Dogen Zenji

Dogen (1200 - 1253) was the founder of the Soto Lineage of Buddhism in Japan. He came from a noble family, but his life was unhappy and difficult, because his parents died when he was a very young boy. Their deaths lead him to contemplate the impermanence of life, and at the age of thirteen, he became a Buddhist monk.
Dogen didn't realize the truth of Zen for a long time. The difficulty of Zen meditation is not the training, but the letting go of preconceived ideas. The experience of the true self is a state of awareness that cannot be defined; words cannot express living reality. In the experience of the true self, there is no "I" no reference point whatsoever.
 Dogen taught a way of sitting called Shikantaza, "shikan" means nothing but, "ta" means to hit, "za" means to sit. Shikantaza has remained the basis of Dogen Zen up to the present; it unites the means can end of sitting meditation. There is no means to an end, because the end is now. The act of sitting itself is the actualization of Buddha Nature or Being. The meditation does not strive for Satori, but has faith on the teacher and teachings, and trusts that realization will come as a result of sitting practice..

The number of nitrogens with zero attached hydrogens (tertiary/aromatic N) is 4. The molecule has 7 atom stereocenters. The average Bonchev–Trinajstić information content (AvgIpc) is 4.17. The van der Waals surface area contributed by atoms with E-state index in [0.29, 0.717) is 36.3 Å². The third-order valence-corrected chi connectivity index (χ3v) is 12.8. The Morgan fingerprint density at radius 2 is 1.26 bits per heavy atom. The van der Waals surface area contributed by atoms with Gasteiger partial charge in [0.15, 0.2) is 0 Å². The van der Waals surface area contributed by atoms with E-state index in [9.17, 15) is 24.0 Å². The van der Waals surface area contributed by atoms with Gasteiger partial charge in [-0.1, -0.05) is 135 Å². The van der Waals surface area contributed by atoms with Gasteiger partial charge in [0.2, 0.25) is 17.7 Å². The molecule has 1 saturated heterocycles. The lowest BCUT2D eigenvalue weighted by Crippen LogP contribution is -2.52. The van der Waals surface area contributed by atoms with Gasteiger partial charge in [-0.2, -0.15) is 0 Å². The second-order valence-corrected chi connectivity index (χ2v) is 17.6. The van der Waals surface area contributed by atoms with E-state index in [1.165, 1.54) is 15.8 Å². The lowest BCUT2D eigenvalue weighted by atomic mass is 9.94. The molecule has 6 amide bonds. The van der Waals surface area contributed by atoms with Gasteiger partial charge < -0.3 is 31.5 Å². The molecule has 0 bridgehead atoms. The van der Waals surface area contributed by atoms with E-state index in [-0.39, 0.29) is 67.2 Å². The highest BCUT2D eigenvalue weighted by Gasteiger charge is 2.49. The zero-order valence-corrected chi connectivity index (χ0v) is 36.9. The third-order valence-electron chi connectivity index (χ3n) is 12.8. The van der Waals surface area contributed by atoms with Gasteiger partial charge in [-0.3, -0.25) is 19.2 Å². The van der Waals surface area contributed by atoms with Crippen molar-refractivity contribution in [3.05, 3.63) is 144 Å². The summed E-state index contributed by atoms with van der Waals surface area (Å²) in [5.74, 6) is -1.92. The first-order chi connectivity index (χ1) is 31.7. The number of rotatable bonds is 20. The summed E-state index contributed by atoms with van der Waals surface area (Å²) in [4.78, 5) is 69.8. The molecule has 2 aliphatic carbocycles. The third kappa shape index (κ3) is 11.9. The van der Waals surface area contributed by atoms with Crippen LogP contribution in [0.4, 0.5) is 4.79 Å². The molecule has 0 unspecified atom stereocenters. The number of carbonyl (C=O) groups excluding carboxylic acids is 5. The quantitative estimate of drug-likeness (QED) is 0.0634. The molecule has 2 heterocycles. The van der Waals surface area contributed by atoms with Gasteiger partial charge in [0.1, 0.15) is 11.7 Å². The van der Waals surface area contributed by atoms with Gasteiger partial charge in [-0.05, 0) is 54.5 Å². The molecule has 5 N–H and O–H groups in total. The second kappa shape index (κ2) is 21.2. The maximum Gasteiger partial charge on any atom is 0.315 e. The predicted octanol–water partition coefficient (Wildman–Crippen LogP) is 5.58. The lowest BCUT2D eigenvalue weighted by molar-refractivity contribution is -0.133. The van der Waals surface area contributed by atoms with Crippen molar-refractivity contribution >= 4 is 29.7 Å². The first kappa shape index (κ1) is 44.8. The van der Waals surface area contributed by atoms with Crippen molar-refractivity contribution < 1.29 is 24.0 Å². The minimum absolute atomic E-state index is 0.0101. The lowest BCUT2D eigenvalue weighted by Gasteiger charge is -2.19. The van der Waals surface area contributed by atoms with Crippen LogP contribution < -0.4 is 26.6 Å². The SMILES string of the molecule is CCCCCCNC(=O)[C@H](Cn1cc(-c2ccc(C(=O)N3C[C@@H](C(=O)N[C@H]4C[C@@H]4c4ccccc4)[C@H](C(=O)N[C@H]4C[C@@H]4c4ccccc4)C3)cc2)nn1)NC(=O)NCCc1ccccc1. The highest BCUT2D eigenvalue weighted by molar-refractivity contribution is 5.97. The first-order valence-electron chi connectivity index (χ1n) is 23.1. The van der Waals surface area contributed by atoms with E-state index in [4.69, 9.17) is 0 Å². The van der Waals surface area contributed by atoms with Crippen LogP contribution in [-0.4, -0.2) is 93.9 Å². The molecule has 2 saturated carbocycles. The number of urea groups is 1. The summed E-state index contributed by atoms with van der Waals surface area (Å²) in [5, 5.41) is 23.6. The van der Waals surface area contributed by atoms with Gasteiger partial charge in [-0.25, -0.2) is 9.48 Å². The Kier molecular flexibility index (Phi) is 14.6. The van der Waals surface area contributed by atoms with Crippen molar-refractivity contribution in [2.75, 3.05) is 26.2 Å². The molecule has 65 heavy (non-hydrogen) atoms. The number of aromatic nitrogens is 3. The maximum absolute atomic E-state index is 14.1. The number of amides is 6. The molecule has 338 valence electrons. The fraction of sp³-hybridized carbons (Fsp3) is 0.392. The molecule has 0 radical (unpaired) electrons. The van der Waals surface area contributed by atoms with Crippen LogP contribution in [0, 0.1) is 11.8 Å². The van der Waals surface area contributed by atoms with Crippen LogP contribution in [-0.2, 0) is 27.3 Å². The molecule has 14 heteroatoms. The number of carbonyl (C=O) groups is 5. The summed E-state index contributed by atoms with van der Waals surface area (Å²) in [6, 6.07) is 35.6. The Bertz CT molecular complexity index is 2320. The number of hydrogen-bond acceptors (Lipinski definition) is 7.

Dogen taught that sitting in Zazen was entering the flow of each moment by dropping from the mind the concepts of past, present, and future. Life is one and its flow of movements and events should not be held to or dominated to create illusions of permanence. All moments and all actions, whether they are important, insignificant, fascinating, or boring. -- are seen as the actual realization of Buddhahood. The Shikantaza helps one realize this moment now. In the Shobogenzo, Dogen said that it was useless to fix one's hopes on a goal.